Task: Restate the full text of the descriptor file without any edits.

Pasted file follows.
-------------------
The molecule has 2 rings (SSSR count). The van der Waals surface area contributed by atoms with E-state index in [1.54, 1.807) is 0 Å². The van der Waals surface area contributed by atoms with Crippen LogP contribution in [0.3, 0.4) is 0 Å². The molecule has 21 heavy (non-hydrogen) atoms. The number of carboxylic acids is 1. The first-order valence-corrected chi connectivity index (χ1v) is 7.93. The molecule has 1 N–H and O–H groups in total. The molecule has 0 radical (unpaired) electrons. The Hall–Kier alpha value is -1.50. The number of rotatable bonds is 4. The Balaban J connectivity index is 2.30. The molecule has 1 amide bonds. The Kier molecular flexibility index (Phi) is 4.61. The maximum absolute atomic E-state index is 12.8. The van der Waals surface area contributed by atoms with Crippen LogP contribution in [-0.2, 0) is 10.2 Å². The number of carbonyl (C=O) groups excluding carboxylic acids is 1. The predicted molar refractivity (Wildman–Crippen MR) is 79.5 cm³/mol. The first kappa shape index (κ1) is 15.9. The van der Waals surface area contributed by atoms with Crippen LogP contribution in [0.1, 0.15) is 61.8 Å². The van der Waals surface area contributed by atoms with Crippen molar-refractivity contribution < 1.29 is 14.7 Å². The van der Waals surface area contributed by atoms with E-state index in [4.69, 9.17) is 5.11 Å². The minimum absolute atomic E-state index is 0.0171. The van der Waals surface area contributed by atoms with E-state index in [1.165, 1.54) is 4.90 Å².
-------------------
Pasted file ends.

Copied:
The molecule has 2 rings (SSSR count). The van der Waals surface area contributed by atoms with E-state index in [1.54, 1.807) is 0 Å². The van der Waals surface area contributed by atoms with Crippen LogP contribution in [0.3, 0.4) is 0 Å². The molecule has 21 heavy (non-hydrogen) atoms. The number of carboxylic acids is 1. The first-order valence-corrected chi connectivity index (χ1v) is 7.93. The molecule has 1 N–H and O–H groups in total. The molecule has 0 radical (unpaired) electrons. The Hall–Kier alpha value is -1.50. The number of rotatable bonds is 4. The Balaban J connectivity index is 2.30. The molecule has 1 amide bonds. The Kier molecular flexibility index (Phi) is 4.61. The maximum absolute atomic E-state index is 12.8. The van der Waals surface area contributed by atoms with Crippen LogP contribution in [-0.2, 0) is 10.2 Å². The number of carbonyl (C=O) groups excluding carboxylic acids is 1. The predicted molar refractivity (Wildman–Crippen MR) is 79.5 cm³/mol. The first kappa shape index (κ1) is 15.9. The van der Waals surface area contributed by atoms with Crippen LogP contribution in [0.1, 0.15) is 61.8 Å². The van der Waals surface area contributed by atoms with Crippen molar-refractivity contribution < 1.29 is 14.7 Å². The van der Waals surface area contributed by atoms with E-state index in [4.69, 9.17) is 5.11 Å². The minimum absolute atomic E-state index is 0.0171. The van der Waals surface area contributed by atoms with E-state index in [1.165, 1.54) is 4.90 Å².